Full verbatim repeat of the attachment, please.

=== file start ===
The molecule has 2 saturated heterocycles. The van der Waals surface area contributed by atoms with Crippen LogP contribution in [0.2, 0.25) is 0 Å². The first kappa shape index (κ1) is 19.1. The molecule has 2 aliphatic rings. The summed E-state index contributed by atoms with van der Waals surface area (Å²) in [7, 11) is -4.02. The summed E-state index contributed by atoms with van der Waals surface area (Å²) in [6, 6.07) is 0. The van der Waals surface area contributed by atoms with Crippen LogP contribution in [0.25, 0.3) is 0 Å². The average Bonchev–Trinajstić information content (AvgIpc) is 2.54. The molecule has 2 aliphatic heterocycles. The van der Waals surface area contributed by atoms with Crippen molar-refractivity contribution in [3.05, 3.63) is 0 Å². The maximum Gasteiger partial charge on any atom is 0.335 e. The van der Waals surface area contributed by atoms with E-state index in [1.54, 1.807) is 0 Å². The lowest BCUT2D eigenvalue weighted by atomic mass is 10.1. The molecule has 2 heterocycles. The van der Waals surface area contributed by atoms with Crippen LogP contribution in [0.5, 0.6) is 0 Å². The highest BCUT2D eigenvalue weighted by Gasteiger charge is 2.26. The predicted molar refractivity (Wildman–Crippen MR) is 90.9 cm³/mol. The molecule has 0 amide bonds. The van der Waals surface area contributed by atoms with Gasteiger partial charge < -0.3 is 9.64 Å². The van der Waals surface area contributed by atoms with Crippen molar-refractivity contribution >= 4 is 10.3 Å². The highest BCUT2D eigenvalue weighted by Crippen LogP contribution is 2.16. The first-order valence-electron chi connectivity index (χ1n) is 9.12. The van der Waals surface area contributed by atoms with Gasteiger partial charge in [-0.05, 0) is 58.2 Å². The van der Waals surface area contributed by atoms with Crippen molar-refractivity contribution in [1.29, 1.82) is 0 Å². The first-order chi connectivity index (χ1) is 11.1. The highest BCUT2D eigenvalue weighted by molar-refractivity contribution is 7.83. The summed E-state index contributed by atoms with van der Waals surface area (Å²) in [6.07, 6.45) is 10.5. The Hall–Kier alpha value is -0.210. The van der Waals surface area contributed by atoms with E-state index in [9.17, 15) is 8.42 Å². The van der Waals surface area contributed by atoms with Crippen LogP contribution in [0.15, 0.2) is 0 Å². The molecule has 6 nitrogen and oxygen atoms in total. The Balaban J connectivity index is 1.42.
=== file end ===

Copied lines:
The molecule has 2 saturated heterocycles. The van der Waals surface area contributed by atoms with Crippen LogP contribution in [0.2, 0.25) is 0 Å². The first kappa shape index (κ1) is 19.1. The molecule has 2 aliphatic rings. The summed E-state index contributed by atoms with van der Waals surface area (Å²) in [7, 11) is -4.02. The summed E-state index contributed by atoms with van der Waals surface area (Å²) in [6, 6.07) is 0. The van der Waals surface area contributed by atoms with Crippen LogP contribution in [0.25, 0.3) is 0 Å². The average Bonchev–Trinajstić information content (AvgIpc) is 2.54. The molecule has 2 aliphatic heterocycles. The van der Waals surface area contributed by atoms with Crippen molar-refractivity contribution in [3.05, 3.63) is 0 Å². The maximum Gasteiger partial charge on any atom is 0.335 e. The van der Waals surface area contributed by atoms with E-state index in [1.54, 1.807) is 0 Å². The lowest BCUT2D eigenvalue weighted by atomic mass is 10.1. The molecule has 2 heterocycles. The van der Waals surface area contributed by atoms with Crippen LogP contribution in [0.5, 0.6) is 0 Å². The highest BCUT2D eigenvalue weighted by Gasteiger charge is 2.26. The predicted molar refractivity (Wildman–Crippen MR) is 90.9 cm³/mol. The molecule has 0 amide bonds. The van der Waals surface area contributed by atoms with Gasteiger partial charge < -0.3 is 9.64 Å². The van der Waals surface area contributed by atoms with Crippen molar-refractivity contribution >= 4 is 10.3 Å². The highest BCUT2D eigenvalue weighted by Crippen LogP contribution is 2.16. The first-order valence-electron chi connectivity index (χ1n) is 9.12. The van der Waals surface area contributed by atoms with Gasteiger partial charge in [-0.05, 0) is 58.2 Å². The van der Waals surface area contributed by atoms with Crippen molar-refractivity contribution in [1.29, 1.82) is 0 Å². The first-order chi connectivity index (χ1) is 11.1. The highest BCUT2D eigenvalue weighted by molar-refractivity contribution is 7.83. The summed E-state index contributed by atoms with van der Waals surface area (Å²) in [6.07, 6.45) is 10.5. The Hall–Kier alpha value is -0.210. The van der Waals surface area contributed by atoms with E-state index in [9.17, 15) is 8.42 Å². The van der Waals surface area contributed by atoms with Crippen LogP contribution in [0.15, 0.2) is 0 Å². The molecule has 6 nitrogen and oxygen atoms in total. The Balaban J connectivity index is 1.42.